|Written by Ian Elliot|
|Tuesday, 23 July 2013|
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This is part one of a three part series on typed arrays:
Since then typed arrays have become a way of working with external frameworks of all kind and a way of accessing binary data directly. Before typed arrays the standard way of working with binary data was to store it as a string and convert each character to and from its representation as an integer. Typed arrays make binary data much easier to work with.
The only major problem with typed arrays is that they aren't universally supported. The latest browsers all support it, with IE10 doing some things slightly differently. Older browsers tend not to support it - with IE9 and earlier being the biggest problems.
So if you plan to use typed arrays you need to make sure that you tell users to upgrade to the latest browser if your program doesn't work.
Basic Typed Arrays
The way that typed arrays work is very simple and very powerful and very similar to the way that arrays work in C.
Creating a typed array is just a matter of using the array's constructor. For example:
This creates an array of 10 unsigned 8-bit types. Notice that once created you can use the array as normal, but it doesn't have all of the methods that the Array object does. In this case the array elements are single bytes representing 0 to 255. All typed arrays are initialized to zero when created.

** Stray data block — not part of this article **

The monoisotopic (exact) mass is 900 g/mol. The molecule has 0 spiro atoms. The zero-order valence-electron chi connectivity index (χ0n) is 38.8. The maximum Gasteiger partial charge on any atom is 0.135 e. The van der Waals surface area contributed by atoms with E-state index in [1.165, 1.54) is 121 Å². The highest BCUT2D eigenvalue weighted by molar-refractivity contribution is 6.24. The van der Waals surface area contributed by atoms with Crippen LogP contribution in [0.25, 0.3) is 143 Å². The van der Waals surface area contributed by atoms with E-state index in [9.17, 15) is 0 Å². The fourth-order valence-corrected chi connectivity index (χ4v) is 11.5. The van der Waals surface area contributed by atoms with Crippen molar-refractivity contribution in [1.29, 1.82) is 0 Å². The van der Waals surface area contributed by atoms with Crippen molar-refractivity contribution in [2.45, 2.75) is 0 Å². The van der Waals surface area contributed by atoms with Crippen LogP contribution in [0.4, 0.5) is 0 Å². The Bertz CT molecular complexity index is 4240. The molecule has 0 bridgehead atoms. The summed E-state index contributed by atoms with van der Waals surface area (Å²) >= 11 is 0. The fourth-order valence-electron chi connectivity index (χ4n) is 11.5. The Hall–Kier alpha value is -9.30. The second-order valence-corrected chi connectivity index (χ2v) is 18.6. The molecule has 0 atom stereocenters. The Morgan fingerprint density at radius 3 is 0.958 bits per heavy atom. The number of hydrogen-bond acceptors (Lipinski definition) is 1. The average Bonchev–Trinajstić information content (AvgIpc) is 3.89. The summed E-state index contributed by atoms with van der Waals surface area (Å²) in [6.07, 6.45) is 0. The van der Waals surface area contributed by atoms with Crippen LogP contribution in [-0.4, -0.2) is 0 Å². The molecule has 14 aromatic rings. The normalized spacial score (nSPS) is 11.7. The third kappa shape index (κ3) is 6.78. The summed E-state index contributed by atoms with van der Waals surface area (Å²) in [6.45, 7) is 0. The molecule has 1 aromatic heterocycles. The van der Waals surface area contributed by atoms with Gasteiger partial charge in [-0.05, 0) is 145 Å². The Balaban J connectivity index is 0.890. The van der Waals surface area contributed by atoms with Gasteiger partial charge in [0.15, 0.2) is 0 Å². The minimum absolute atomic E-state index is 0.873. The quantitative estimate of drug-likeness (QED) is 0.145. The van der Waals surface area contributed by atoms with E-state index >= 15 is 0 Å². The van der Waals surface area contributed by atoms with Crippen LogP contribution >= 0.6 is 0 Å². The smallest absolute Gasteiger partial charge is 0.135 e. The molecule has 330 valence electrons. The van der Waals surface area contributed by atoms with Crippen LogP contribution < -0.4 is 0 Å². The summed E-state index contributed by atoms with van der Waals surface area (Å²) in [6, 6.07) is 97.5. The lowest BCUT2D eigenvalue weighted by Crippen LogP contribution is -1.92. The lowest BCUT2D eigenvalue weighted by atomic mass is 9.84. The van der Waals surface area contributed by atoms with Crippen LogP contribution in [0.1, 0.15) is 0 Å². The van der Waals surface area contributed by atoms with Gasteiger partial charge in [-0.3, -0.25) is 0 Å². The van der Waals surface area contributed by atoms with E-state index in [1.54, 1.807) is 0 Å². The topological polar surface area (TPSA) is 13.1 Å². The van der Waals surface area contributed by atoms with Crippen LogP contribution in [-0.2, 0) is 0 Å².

Notice that the array is allocated enough memory to hold all of the elements when it is first constructed. For example:
creates an array of 16-bit unsigned integers and hence allocates 20 bytes of memory to store the entire array.
Using any of the typed arrays follows the same pattern and all you really have to know extra is what is available:
Notice that we have types for one, two and four byte integer values both signed and unsigned and a four and eight byte float.
The only type that might need further explanation is the Uint8ClampedArray. A byte variable has a very small range 0 t0 255 and usually overflow is a problem. There are generally two ways to deal with this either roll over after 255 to 0 or use saturation arithmetic which clamps the value to 255. In other words, Uint8ClampedArray doesn't allow a value bigger than 255 and
IE10 doesn't support clamped arrays.
Notice also that for the unclamped array types the alternative strategy is taken and the value rolls over. For example:
is zero. It also rolls over if you try to assign a value that is too large.
So rollover is the rule for all typed arrays except for clamped.
This is very reasonable, but it can also be confusing. For example, what would you expect the result of
How can this be?
and when you apply the bitwise not you get
which is then treated as a 16-bit signed integer and converted to a standard 64-bit float before being printed, which gives the -256.
Notice that in this case the high order bits are lost if you assign the operation back to an array element of type Uint8Array. That is:
does give the expected result of zero, but only because the 16-bit result is truncated to 8-bits by the type conversion.
|Last Updated ( Tuesday, 20 August 2013 )|